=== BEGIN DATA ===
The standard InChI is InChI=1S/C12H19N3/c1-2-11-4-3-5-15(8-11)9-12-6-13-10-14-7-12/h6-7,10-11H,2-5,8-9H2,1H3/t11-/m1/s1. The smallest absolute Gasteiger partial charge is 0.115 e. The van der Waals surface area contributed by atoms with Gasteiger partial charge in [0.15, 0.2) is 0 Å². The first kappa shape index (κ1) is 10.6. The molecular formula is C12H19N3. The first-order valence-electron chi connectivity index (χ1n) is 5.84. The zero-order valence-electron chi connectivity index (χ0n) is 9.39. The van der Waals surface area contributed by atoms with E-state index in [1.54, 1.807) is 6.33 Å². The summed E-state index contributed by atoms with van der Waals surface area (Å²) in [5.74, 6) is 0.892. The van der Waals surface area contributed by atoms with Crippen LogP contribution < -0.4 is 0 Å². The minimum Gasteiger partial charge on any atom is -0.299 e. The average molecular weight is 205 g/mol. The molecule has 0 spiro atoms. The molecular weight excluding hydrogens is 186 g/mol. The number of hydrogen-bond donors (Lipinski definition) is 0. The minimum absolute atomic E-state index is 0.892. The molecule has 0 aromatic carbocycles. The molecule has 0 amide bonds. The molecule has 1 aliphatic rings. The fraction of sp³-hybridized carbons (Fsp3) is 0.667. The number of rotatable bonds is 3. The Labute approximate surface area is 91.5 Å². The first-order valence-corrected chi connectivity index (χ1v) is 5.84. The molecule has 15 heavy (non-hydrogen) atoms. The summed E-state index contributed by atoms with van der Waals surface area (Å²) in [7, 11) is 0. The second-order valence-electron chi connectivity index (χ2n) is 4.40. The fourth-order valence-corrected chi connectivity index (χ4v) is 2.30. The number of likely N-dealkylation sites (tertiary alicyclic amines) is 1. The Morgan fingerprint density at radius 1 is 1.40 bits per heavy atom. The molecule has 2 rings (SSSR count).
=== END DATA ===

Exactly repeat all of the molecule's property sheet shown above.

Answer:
The standard InChI is InChI=1S/C12H19N3/c1-2-11-4-3-5-15(8-11)9-12-6-13-10-14-7-12/h6-7,10-11H,2-5,8-9H2,1H3/t11-/m1/s1. The smallest absolute Gasteiger partial charge is 0.115 e. The van der Waals surface area contributed by atoms with Gasteiger partial charge in [0.15, 0.2) is 0 Å². The first kappa shape index (κ1) is 10.6. The molecular formula is C12H19N3. The first-order valence-electron chi connectivity index (χ1n) is 5.84. The zero-order valence-electron chi connectivity index (χ0n) is 9.39. The van der Waals surface area contributed by atoms with E-state index in [1.54, 1.807) is 6.33 Å². The summed E-state index contributed by atoms with van der Waals surface area (Å²) in [5.74, 6) is 0.892. The van der Waals surface area contributed by atoms with Crippen LogP contribution < -0.4 is 0 Å². The minimum Gasteiger partial charge on any atom is -0.299 e. The average molecular weight is 205 g/mol. The molecule has 0 spiro atoms. The molecular weight excluding hydrogens is 186 g/mol. The number of hydrogen-bond donors (Lipinski definition) is 0. The minimum absolute atomic E-state index is 0.892. The molecule has 0 aromatic carbocycles. The molecule has 0 amide bonds. The molecule has 1 aliphatic rings. The fraction of sp³-hybridized carbons (Fsp3) is 0.667. The number of rotatable bonds is 3. The Labute approximate surface area is 91.5 Å². The first-order valence-corrected chi connectivity index (χ1v) is 5.84. The molecule has 15 heavy (non-hydrogen) atoms. The summed E-state index contributed by atoms with van der Waals surface area (Å²) in [7, 11) is 0. The second-order valence-electron chi connectivity index (χ2n) is 4.40. The fourth-order valence-corrected chi connectivity index (χ4v) is 2.30. The number of likely N-dealkylation sites (tertiary alicyclic amines) is 1. The Morgan fingerprint density at radius 1 is 1.40 bits per heavy atom. The molecule has 2 rings (SSSR count).